European Cruise

Istanbul-Turkey Varna-Bulgaria Odessa-Ukraine Sevastopol-Ukraine
Ephesus-Turkey Rhodes-Greece Limassol-Cyprus Cairo-Egypt
Athens-Greece Kusadasi-Turkey Santorini-Greece Messina-Sicily
Naples-Pompeii-Italy Rome-Italy Monte Carlo-Monaco Marseille-France
Barcelona-Spain Cadiz-Spain Lisbon-Portugal Paris-France
London-England People Ship General Items

Athens, Greece. Athens & The Acropolis.
Timeline for Athens:
3,000 BC: first settlement on the Acropolis
480 BC: All buildings of the Archaic Period were destroyed by the Persians.
432 BC: Construction of the Parthenon
51 AD: St. Paul delivers a sermon
267 AD: Germanic tribe destroys Acropolis
1687 AD: Parthenon damaged by Venetians L
1974 AD: Changed from a monarchy to a democracy
The victor of the civil war in the 1950s torn down many historic buildings and built new office buildings. Our guide was dismayed that so many classical buildings were destroyed.
Greek Orthodox churches can't use statues. Instead, they use paintings and icons.

We are taking a 28-day cruise that is actually two cruises for many people. Thus, about 1,100 people got off the ship today, and are being replaced with people coming on. We heard that the next portion of our cruise (May 14-30) is full.

This morning we took a tour of Athens and the Acropolis. The tour began with the most famous temple of the Ancient City--the Parthenon, dedicated to Athena, the patron goddess of Athens. It's a long walk up a winding path towards the Acropolis (it's great to be here while this walking is easy). The Acropolis stands 230 feet above the city, and comprises a gate with a stone entry and two temples. The Parthenon is the larger of the temples. The paths and buildings of the Acropolis are being reinforced. Iron rods to help support columns are being replaced with titanium rods. Many of the paths and steps are stone or marble, which are sometimes slippery, and are sloped downward, so it is tricky walking on them without feeling that we may slip and fall.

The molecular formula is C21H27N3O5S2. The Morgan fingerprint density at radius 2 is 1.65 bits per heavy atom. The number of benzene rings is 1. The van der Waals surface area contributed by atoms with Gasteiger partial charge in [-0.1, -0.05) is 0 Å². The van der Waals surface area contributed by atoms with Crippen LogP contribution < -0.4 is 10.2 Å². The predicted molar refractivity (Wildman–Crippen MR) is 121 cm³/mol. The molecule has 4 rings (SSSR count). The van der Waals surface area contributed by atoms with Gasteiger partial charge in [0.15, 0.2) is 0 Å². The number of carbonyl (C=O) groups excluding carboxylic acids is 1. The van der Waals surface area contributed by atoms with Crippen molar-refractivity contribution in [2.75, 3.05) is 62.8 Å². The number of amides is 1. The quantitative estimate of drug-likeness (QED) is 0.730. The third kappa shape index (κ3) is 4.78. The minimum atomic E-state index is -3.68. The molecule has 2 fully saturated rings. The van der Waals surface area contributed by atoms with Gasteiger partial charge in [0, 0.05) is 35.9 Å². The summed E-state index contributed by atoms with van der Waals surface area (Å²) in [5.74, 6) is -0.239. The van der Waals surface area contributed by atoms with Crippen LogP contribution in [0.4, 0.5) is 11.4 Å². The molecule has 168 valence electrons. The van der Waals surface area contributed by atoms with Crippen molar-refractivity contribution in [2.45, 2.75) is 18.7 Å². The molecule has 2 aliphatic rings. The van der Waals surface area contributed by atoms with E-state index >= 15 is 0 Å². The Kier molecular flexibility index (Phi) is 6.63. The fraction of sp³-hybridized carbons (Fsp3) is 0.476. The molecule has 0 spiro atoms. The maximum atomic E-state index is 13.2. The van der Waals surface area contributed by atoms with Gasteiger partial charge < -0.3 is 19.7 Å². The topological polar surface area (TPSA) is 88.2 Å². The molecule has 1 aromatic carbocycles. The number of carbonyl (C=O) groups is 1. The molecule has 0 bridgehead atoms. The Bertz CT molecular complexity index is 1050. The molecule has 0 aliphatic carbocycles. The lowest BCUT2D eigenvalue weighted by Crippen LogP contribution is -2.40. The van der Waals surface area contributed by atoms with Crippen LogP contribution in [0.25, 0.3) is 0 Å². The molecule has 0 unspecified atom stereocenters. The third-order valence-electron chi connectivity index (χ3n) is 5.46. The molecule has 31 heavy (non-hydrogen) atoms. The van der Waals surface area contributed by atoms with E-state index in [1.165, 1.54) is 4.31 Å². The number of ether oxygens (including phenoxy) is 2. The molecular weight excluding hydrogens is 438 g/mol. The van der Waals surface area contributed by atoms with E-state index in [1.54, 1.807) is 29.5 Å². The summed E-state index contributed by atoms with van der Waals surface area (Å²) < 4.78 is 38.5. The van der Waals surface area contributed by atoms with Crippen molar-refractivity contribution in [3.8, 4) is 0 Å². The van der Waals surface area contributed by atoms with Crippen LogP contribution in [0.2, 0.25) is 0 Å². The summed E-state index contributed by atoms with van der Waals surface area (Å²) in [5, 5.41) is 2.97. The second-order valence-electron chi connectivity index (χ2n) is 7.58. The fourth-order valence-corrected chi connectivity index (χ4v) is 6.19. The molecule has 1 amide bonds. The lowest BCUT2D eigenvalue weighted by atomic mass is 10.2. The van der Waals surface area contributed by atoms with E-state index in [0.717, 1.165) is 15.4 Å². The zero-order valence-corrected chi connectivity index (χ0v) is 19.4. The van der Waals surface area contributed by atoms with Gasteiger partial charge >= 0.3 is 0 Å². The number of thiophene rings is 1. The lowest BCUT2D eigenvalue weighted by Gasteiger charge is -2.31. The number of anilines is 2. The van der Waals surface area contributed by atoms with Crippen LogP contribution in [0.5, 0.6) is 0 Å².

In 1687 AD the Parthenon was used to store gunpowder. During the war between France and Turkey, over who will control Greece, the Parthenon was hit, and the gunpowder exploded, severely damaging the Parthenon. Again, why can't countries let other countries live without being occupied, so these people and historic buildings can continue to exist unharmed?! Over and over on this cruise we have seen the negative results of countries fighting for property, commerce, and wealth.

There are many great views of Athens from the Acropolis. While driving through the city, we saw Constitution Square, the tomb of the Unknown Soldier, where the soldiers keep watch in their traditional costumes, the Temple of Zeus and the Olympic Stadium.

Photo 691 is an ancient stadium near the Acropolis
Photo 731 is in front of the Parthenon
Photo 738 is the side of the Acropolis hill, with the Parthenon at the top
Photo 770 is the Olympic stadium from numerous years ago.

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